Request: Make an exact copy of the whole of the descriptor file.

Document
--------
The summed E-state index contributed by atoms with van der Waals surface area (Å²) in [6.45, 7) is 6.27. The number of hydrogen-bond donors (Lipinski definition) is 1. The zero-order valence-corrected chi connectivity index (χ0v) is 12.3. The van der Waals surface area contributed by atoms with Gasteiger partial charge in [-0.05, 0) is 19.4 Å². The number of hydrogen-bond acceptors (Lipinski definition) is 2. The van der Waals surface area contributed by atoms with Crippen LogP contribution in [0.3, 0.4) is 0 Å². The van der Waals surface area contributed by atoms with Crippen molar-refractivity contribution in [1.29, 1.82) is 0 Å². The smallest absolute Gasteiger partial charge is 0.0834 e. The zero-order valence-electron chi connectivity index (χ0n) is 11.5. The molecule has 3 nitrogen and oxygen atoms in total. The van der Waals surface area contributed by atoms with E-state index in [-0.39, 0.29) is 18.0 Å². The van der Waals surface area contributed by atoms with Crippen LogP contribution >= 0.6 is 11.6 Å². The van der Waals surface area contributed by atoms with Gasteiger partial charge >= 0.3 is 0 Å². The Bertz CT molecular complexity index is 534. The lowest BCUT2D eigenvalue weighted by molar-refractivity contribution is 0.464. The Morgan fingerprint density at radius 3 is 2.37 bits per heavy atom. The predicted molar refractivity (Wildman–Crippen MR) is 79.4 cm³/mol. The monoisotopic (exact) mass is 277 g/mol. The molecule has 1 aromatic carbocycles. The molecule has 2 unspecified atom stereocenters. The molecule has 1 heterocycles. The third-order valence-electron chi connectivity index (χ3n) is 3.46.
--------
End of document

The summed E-state index contributed by atoms with van der Waals surface area (Å²) in [6.45, 7) is 6.27. The number of hydrogen-bond donors (Lipinski definition) is 1. The zero-order valence-corrected chi connectivity index (χ0v) is 12.3. The van der Waals surface area contributed by atoms with Gasteiger partial charge in [-0.05, 0) is 19.4 Å². The number of hydrogen-bond acceptors (Lipinski definition) is 2. The van der Waals surface area contributed by atoms with Crippen LogP contribution in [0.3, 0.4) is 0 Å². The van der Waals surface area contributed by atoms with Crippen molar-refractivity contribution in [1.29, 1.82) is 0 Å². The smallest absolute Gasteiger partial charge is 0.0834 e. The zero-order valence-electron chi connectivity index (χ0n) is 11.5. The molecule has 3 nitrogen and oxygen atoms in total. The van der Waals surface area contributed by atoms with E-state index in [-0.39, 0.29) is 18.0 Å². The van der Waals surface area contributed by atoms with Crippen LogP contribution >= 0.6 is 11.6 Å². The van der Waals surface area contributed by atoms with Gasteiger partial charge >= 0.3 is 0 Å². The Bertz CT molecular complexity index is 534. The lowest BCUT2D eigenvalue weighted by molar-refractivity contribution is 0.464. The Morgan fingerprint density at radius 3 is 2.37 bits per heavy atom. The predicted molar refractivity (Wildman–Crippen MR) is 79.4 cm³/mol. The monoisotopic (exact) mass is 277 g/mol. The molecule has 1 aromatic carbocycles. The molecule has 2 unspecified atom stereocenters. The molecule has 1 heterocycles. The third-order valence-electron chi connectivity index (χ3n) is 3.46.